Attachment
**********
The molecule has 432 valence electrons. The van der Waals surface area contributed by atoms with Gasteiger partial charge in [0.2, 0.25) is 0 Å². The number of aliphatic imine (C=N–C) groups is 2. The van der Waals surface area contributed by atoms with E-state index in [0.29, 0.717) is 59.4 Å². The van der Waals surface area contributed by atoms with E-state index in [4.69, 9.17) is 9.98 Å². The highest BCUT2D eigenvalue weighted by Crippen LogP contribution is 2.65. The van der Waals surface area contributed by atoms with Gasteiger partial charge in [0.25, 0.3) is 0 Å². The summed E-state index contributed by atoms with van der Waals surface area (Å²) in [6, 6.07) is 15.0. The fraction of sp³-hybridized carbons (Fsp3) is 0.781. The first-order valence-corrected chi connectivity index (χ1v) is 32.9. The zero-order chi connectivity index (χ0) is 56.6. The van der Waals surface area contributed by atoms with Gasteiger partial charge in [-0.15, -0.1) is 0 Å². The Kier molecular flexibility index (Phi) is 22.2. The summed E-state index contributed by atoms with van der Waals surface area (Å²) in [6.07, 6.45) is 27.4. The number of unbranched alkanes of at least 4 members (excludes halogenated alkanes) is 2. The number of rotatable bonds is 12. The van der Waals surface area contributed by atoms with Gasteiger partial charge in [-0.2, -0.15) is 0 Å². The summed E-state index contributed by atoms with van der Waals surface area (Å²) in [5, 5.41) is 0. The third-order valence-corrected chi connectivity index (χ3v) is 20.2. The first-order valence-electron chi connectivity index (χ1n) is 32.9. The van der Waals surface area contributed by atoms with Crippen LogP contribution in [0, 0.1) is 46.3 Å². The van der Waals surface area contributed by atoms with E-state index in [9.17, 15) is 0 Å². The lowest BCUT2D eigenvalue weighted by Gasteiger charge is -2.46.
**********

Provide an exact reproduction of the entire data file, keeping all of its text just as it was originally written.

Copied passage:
The molecule has 432 valence electrons. The van der Waals surface area contributed by atoms with Gasteiger partial charge in [0.2, 0.25) is 0 Å². The number of aliphatic imine (C=N–C) groups is 2. The van der Waals surface area contributed by atoms with E-state index in [0.29, 0.717) is 59.4 Å². The van der Waals surface area contributed by atoms with E-state index in [4.69, 9.17) is 9.98 Å². The highest BCUT2D eigenvalue weighted by Crippen LogP contribution is 2.65. The van der Waals surface area contributed by atoms with Gasteiger partial charge in [0.25, 0.3) is 0 Å². The summed E-state index contributed by atoms with van der Waals surface area (Å²) in [6, 6.07) is 15.0. The fraction of sp³-hybridized carbons (Fsp3) is 0.781. The first-order valence-corrected chi connectivity index (χ1v) is 32.9. The zero-order chi connectivity index (χ0) is 56.6. The van der Waals surface area contributed by atoms with Gasteiger partial charge in [-0.15, -0.1) is 0 Å². The Kier molecular flexibility index (Phi) is 22.2. The summed E-state index contributed by atoms with van der Waals surface area (Å²) in [6.07, 6.45) is 27.4. The number of unbranched alkanes of at least 4 members (excludes halogenated alkanes) is 2. The number of rotatable bonds is 12. The van der Waals surface area contributed by atoms with Gasteiger partial charge in [-0.2, -0.15) is 0 Å². The summed E-state index contributed by atoms with van der Waals surface area (Å²) in [5, 5.41) is 0. The third-order valence-corrected chi connectivity index (χ3v) is 20.2. The first-order valence-electron chi connectivity index (χ1n) is 32.9. The van der Waals surface area contributed by atoms with Crippen LogP contribution in [0, 0.1) is 46.3 Å². The van der Waals surface area contributed by atoms with E-state index in [9.17, 15) is 0 Å². The lowest BCUT2D eigenvalue weighted by Gasteiger charge is -2.46.